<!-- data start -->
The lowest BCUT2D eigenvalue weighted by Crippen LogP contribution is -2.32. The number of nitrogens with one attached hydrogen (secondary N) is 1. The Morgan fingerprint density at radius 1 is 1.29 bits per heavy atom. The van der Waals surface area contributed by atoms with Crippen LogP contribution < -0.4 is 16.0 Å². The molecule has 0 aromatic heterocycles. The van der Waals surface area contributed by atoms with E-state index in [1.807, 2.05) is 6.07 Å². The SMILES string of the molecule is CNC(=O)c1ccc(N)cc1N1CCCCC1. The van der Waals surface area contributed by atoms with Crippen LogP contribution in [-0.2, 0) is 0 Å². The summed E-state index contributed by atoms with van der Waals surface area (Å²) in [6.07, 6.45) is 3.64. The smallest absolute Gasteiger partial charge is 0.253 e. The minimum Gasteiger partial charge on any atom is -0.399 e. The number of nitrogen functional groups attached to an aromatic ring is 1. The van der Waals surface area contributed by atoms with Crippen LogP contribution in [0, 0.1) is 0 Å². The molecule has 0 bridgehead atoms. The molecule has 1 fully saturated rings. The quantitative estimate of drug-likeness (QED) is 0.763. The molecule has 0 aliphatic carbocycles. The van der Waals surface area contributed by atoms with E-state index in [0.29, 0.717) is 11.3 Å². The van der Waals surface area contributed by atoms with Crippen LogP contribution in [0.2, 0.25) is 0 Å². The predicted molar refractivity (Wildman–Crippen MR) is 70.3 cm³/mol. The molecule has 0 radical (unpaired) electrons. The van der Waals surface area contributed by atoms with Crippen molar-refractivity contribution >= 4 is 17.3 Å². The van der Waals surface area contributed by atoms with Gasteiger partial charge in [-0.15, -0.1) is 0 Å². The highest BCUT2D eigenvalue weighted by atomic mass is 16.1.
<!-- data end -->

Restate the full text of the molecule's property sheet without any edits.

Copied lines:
The lowest BCUT2D eigenvalue weighted by Crippen LogP contribution is -2.32. The number of nitrogens with one attached hydrogen (secondary N) is 1. The Morgan fingerprint density at radius 1 is 1.29 bits per heavy atom. The van der Waals surface area contributed by atoms with Crippen LogP contribution < -0.4 is 16.0 Å². The molecule has 0 aromatic heterocycles. The van der Waals surface area contributed by atoms with E-state index in [1.807, 2.05) is 6.07 Å². The SMILES string of the molecule is CNC(=O)c1ccc(N)cc1N1CCCCC1. The van der Waals surface area contributed by atoms with Crippen LogP contribution in [-0.2, 0) is 0 Å². The summed E-state index contributed by atoms with van der Waals surface area (Å²) in [6.07, 6.45) is 3.64. The smallest absolute Gasteiger partial charge is 0.253 e. The minimum Gasteiger partial charge on any atom is -0.399 e. The number of nitrogen functional groups attached to an aromatic ring is 1. The van der Waals surface area contributed by atoms with Crippen LogP contribution in [0, 0.1) is 0 Å². The molecule has 0 bridgehead atoms. The molecule has 1 fully saturated rings. The quantitative estimate of drug-likeness (QED) is 0.763. The molecule has 0 aliphatic carbocycles. The van der Waals surface area contributed by atoms with E-state index in [0.29, 0.717) is 11.3 Å². The van der Waals surface area contributed by atoms with Crippen LogP contribution in [0.2, 0.25) is 0 Å². The predicted molar refractivity (Wildman–Crippen MR) is 70.3 cm³/mol. The molecule has 0 radical (unpaired) electrons. The van der Waals surface area contributed by atoms with Crippen molar-refractivity contribution >= 4 is 17.3 Å². The van der Waals surface area contributed by atoms with Gasteiger partial charge in [-0.15, -0.1) is 0 Å². The highest BCUT2D eigenvalue weighted by atomic mass is 16.1.